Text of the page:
David Haig’s tale of the Allied forces’ weatherman is one he identifies strongly with, he tells Susan Mansfield
EARLY June, 1944. The largest amphibious invasion force in history has been assembled in secrecy on the south coast of England. But their principle enemy is not Hitler, it’s the weather.
At Southwick House near Portsmouth, while assembled military leaders wait to launch 350,000 troops in the key Allied counter-offensive of the Second World War, a Scottish meteorologist is about to make the most important weather forecast of the 20th century. James Stagg, head of the Allied Forces Meteorology Unit, the son of a plumber from Dalkeith, has a lot on his shoulders. Now, Stagg’s story is about to be told in a new play, Pressure, at Edinburgh’s Royal Lyceum Theatre, written by well-loved stage and television actor David Haig, who also stars.
“There was a serious difference of opinion at Southwick,” says Haig, tucking in to a cooked breakfast to set him up for a day of rehearsals. “The American meteorologists had a system which was based on looking at past charts. They said D-Day was going to be a glorious day. Stagg was looking at the jet stream, which was very new science. He said there was going to be a storm, but the Americans, and a lot of other people, didn’t believe it.
“Everything depended on getting the forecast right. If they went in terrible weather, as many as 70,000-80,000 men could die because the landing craft would capsize. But if they postponed, they were looking at the probable cancellation of D-Day and lengthening the war, possibly by as much as two or three years, with huge numbers of casualties.”
The drama of Stagg’s forecast is played out against a backdrop of colourful real-life characters, including Irving P Krick, arguably America’s first celebrity weatherman; Eisenhower, then the Supreme Commander of the Allied Forces in Europe, and his chauffeur, confidante and lover, Kay Summersby.
Haig says: “Kay is one of my favourite characters. She was loved by Eisenhower and respected and liked by Churchill and Roosevelt. There’s an incredible story in her memoir about going for a picnic with Eisenhower and Roosevelt, Ike is driving and she’s sitting in the back chatting with FDR. She had this ability to calm and stabilise people who were under extraordinary pressure. But it’s sad too, because she wanted things to work out with Eisenhower, and he had his political career to think of and a wife back in Washington.”
Haig is best known as a comic actor, for his roles in TV shows such as The Thin Blue Line and The Thick of It, and as Bernard, the moustachioed groom who causes Hugh Grant an embarrassing moment in Four Weddings and a Funeral. But his long career had taken in a much wider variety of parts, from Mr Banks in Mary Poppins to King Lear. He won an Olivier Award for the lead role in The Madness of George III on stage.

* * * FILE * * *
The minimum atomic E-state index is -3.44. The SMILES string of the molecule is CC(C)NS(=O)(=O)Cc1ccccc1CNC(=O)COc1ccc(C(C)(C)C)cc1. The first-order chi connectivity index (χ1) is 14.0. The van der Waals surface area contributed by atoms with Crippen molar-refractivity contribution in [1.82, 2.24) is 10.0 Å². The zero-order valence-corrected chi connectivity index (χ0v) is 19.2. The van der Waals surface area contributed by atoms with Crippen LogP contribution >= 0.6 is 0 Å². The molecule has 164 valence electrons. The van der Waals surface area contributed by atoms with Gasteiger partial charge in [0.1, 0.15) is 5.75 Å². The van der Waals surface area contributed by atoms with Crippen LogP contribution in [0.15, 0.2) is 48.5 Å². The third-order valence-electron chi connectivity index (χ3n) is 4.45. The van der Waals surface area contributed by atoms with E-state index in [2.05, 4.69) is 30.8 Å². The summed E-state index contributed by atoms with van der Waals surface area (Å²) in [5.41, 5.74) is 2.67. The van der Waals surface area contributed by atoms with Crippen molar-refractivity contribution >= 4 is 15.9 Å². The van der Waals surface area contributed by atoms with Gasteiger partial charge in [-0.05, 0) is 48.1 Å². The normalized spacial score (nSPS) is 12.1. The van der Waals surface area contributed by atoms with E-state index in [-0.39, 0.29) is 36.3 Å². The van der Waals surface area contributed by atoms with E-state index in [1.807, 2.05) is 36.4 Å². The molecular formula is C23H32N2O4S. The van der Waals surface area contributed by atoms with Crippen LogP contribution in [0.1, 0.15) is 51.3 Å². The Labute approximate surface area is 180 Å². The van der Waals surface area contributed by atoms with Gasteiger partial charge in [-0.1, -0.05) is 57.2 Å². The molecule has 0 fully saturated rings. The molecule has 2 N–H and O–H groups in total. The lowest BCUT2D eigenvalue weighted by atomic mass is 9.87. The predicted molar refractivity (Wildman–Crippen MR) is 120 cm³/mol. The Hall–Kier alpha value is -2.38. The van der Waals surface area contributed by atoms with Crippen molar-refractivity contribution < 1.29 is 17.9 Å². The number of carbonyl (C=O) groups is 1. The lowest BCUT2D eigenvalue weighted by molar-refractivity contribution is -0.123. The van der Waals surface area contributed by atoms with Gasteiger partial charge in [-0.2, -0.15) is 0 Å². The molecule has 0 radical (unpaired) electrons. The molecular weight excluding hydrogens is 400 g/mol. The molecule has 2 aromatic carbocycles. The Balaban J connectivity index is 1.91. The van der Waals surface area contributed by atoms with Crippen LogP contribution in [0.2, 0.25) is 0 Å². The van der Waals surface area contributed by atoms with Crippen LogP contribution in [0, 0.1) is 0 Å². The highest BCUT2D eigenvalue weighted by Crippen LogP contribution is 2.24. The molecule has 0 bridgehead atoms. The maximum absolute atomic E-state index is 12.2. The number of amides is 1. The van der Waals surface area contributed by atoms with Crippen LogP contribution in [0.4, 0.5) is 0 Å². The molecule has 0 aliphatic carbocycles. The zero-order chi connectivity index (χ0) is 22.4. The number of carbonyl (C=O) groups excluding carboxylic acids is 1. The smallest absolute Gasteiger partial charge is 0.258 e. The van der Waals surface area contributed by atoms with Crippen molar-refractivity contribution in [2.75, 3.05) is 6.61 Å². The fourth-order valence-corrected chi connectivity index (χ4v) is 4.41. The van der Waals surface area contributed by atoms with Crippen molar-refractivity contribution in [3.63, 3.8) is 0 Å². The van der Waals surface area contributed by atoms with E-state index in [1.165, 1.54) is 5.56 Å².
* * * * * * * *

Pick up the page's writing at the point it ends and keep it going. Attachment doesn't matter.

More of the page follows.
He says he started writing because “as an actor you’re part of the picture, and I wanted more intellectual, artistic control over the entity”. His first play, My Boy Jack, about Rudyard Kipling’s relationship with his son, was directed by John Dove at Hampstead Theatre in the late 1990s, and was later made as a screenplay for television where he starred opposite Daniel Radcliffe. Dove was keen to work with him again on a co-production for the Lyceum and Chichester Festival Theatre, and as soon as Haig read about Stagg, he knew he had found his subject.
He had no intention, however, of playing the role himself, saying he had doubts about “whether I could play a Scot authentically”. He has been working for six months on his Scottish accent, listening daily to voice recordings, and trying out his Edinburgh brogue on his wife and children. “My family are delighted that I’m in Scotland and not in London now because this character called Jimmy has been living with them for months. Jimmy was not very convincing in the early days, so they have a very different feeling towards him!”
The man beneath the accent, however, is one he understands well. “I’ve met many Scots who I’ve liked very much who are like him, quite superficially stern but have something underneath, a humour and an integrity which makes them much more interesting than people who can superficially charm everyone around them.”
And he identifies deeply with Stagg’s determination to hold it all together, despite the pressure he is under. “One thing I am drawing on is people who carry anxiety well camouflaged within an apparently confident exterior. That’s me, but it also happens to be James Stagg. His brusqueness, his efficiency, his professionalism is what came out on the top, but inside he’s extremely anxious about the whole scenario. He goes through a journey in trying to keep it together.” He smiles: “It’s not unlike being on stage.”
• Pressure is at the Royal Lyceum, Edinburgh, 1-24 May